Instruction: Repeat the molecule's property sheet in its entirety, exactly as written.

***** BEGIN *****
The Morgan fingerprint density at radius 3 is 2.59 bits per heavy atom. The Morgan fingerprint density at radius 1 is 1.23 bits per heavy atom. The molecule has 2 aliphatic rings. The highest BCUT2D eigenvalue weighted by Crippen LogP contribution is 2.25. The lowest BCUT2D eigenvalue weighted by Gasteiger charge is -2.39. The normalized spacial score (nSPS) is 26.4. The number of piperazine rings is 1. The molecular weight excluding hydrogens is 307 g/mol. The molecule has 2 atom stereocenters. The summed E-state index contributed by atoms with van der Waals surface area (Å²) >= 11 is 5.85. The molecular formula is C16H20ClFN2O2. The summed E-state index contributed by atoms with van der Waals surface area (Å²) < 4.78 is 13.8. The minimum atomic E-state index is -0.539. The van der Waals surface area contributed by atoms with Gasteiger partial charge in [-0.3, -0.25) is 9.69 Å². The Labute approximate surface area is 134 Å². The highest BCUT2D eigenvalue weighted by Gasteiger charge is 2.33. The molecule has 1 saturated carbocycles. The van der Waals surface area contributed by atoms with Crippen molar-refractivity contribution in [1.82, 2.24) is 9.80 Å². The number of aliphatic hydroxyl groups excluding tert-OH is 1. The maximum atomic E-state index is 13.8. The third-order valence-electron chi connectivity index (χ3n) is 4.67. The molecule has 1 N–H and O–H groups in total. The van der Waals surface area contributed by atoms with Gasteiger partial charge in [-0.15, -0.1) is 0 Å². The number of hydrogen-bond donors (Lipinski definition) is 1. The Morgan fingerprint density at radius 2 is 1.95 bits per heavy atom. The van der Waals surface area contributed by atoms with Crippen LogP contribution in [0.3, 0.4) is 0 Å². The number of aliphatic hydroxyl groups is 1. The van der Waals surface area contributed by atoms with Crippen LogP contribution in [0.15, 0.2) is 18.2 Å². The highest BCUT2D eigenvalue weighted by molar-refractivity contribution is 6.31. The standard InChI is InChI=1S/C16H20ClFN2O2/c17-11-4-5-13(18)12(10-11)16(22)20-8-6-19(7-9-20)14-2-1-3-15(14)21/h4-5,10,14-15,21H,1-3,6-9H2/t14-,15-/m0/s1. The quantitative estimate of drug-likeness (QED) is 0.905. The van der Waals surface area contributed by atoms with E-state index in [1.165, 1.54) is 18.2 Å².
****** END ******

The Morgan fingerprint density at radius 3 is 2.59 bits per heavy atom. The Morgan fingerprint density at radius 1 is 1.23 bits per heavy atom. The molecule has 2 aliphatic rings. The highest BCUT2D eigenvalue weighted by Crippen LogP contribution is 2.25. The lowest BCUT2D eigenvalue weighted by Gasteiger charge is -2.39. The normalized spacial score (nSPS) is 26.4. The number of piperazine rings is 1. The molecular weight excluding hydrogens is 307 g/mol. The molecule has 2 atom stereocenters. The summed E-state index contributed by atoms with van der Waals surface area (Å²) >= 11 is 5.85. The molecular formula is C16H20ClFN2O2. The summed E-state index contributed by atoms with van der Waals surface area (Å²) < 4.78 is 13.8. The minimum atomic E-state index is -0.539. The van der Waals surface area contributed by atoms with Gasteiger partial charge in [-0.3, -0.25) is 9.69 Å². The Labute approximate surface area is 134 Å². The highest BCUT2D eigenvalue weighted by Gasteiger charge is 2.33. The molecule has 1 saturated carbocycles. The van der Waals surface area contributed by atoms with Crippen molar-refractivity contribution in [1.82, 2.24) is 9.80 Å². The number of aliphatic hydroxyl groups excluding tert-OH is 1. The maximum atomic E-state index is 13.8. The third-order valence-electron chi connectivity index (χ3n) is 4.67. The molecule has 1 N–H and O–H groups in total. The van der Waals surface area contributed by atoms with Gasteiger partial charge in [-0.15, -0.1) is 0 Å². The number of hydrogen-bond donors (Lipinski definition) is 1. The Morgan fingerprint density at radius 2 is 1.95 bits per heavy atom. The van der Waals surface area contributed by atoms with Crippen LogP contribution in [0.3, 0.4) is 0 Å². The number of aliphatic hydroxyl groups is 1. The van der Waals surface area contributed by atoms with Crippen LogP contribution in [0.15, 0.2) is 18.2 Å². The highest BCUT2D eigenvalue weighted by molar-refractivity contribution is 6.31. The standard InChI is InChI=1S/C16H20ClFN2O2/c17-11-4-5-13(18)12(10-11)16(22)20-8-6-19(7-9-20)14-2-1-3-15(14)21/h4-5,10,14-15,21H,1-3,6-9H2/t14-,15-/m0/s1. The quantitative estimate of drug-likeness (QED) is 0.905. The van der Waals surface area contributed by atoms with E-state index in [1.165, 1.54) is 18.2 Å².